Why am I getting an access violation trying to access a method on my C++/WinRT object?

Raymond Chen

Raymond

A customer had a C++/WinRT program that used the Windows.Devices.PointOfService.ReceiptPrintJob object to print a receipt on a point-of-service printer. They wanted to skip five lines, so they did the natural thing:

receiptPrintJob.FeedPaperByLine(5);

This worked great until it didn’t.

On one system, the call to FeedPaperByLine() crashed with a null pointer exception, even though the receiptPrintJob variable was non-null.

Closer investigation revealed that the problem is that the failing system was running an old build of Windows 10.

The FeedPaperByLine method was added in Windows 10 Version 1903, but the system in question was running Windows 10 Version 1809.

Windows Runtime objects are represented by a pointer to their default interface. Any methods on nondefault interfaces require first obtaining that nondefault interface, and then calling the method on that other interface.

The FeedPaperByLine method is part of the interface IReceiptPrintJob2, so calling it goes like this at the ABI layer:

IReceiptPrintJob2* job2;
receiptPrintJob->QueryInterface(IID_PPV_ARGS(&job2));
HRESULT hr = job2->FeedPaperByLine(5);
job2->Release();
if (FAILED(hr)) throw hresult_error(hr);

If the object doesn’t support the IReceiptPrintJob2 interface, then the Query­Interface fails, and the output pointer job2 is set to nullptr. The next line then tries to use the null pointer and crashes.

For performance reasons, the C++/WinRT library intentionally neglects to throw an exception when the Query­Interface fails, because that avoids both the code to throw the exception as well as the code to unwind from the exception. It instead relies on the crash on the next line.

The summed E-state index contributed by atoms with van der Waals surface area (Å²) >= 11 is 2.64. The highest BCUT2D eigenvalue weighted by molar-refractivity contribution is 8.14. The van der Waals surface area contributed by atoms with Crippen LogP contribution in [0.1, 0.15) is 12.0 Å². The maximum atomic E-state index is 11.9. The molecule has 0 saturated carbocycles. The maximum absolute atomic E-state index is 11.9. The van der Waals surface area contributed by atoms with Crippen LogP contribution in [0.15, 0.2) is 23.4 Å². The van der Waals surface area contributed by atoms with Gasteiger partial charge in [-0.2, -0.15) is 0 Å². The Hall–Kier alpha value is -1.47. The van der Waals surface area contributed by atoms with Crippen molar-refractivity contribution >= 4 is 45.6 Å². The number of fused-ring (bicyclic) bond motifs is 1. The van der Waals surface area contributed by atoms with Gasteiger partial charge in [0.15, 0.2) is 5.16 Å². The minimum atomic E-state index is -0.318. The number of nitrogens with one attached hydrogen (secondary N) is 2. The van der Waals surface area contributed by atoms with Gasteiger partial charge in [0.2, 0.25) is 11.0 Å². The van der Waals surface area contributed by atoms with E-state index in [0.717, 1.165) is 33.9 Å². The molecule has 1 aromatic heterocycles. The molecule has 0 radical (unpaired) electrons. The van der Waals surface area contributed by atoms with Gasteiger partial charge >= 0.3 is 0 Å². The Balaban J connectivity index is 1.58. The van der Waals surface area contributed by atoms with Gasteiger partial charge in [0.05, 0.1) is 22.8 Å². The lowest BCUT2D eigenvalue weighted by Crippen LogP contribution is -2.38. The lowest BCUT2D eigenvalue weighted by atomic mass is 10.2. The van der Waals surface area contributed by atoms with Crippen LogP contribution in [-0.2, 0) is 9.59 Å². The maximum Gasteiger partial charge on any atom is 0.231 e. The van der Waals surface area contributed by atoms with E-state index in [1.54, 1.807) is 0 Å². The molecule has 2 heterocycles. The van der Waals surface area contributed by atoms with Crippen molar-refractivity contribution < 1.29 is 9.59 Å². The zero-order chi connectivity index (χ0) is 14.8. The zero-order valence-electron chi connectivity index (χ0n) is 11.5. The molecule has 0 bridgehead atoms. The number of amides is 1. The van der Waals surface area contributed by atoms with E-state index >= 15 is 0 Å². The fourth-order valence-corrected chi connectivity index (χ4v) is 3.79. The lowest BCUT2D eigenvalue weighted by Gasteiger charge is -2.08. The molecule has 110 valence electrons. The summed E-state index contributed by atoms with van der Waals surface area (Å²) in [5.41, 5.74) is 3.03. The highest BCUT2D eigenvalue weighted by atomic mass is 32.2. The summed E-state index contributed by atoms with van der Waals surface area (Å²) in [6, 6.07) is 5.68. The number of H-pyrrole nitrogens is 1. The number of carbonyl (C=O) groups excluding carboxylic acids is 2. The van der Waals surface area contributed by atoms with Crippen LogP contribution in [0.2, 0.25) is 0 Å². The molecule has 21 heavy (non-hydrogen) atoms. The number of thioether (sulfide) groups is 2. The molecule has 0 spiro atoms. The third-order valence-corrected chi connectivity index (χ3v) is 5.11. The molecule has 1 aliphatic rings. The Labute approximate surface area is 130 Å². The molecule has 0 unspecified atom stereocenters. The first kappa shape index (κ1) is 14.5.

The C++/WinRT library considers this an acceptable trade-off because the Windows Runtime metadata says that the interface is indeed supported, so the QueryInterface should always succeed.¹

The customer’s problem stemmed from running the program on a version of Windows 10 that was older than the version of the SDK that was used to compile the program. They must have specified their minimum OS version as including an older version of Windows 10 (perhaps by mistake), which puts them into the tricky world of “using a newer SDK but desiring to run on older versions of the operating system.” In those cases, you need to probe for features that may not be supported on older systems before trying to use them.

You can do this from the Windows Runtime system by checking for the presence of a method:

if (ApiInformation.IsMethodPresent(
      winrt::name_of<ReceiptPrintJob>(),
      L"FeedPaperByLine")) {
  receiptPrintJob.FeedPaperByLine(5);
} else {
  // Print five blank lines.
  // Not as smooth, but it works.
  for (int i = 0; i < 5; i++) {
    receiptPrintJob.PrintLine(L"");
  }
}

Or you can do it from the C++/WinRT system by probing for the interface you want:

if (auto job2 = receiptPrintJob.try_as<IReceiptPrintJob2>(); job2) {
  job2.FeedPaperByLine(5);
} else {
  // Print five blank lines.
  // Not as smooth, but it works.
  for (int i = 0; i < 5; i++) {
    receiptPrintJob.PrintLine(L"");
  }
}

This second technique is faster, but it requires you to know which interface contains the method you are interested in.

¹ It could fail under low memory conditions or if there is a server crash. But if you have low memory or a server crash, you’re probably not going to be able to recover from that anyway.

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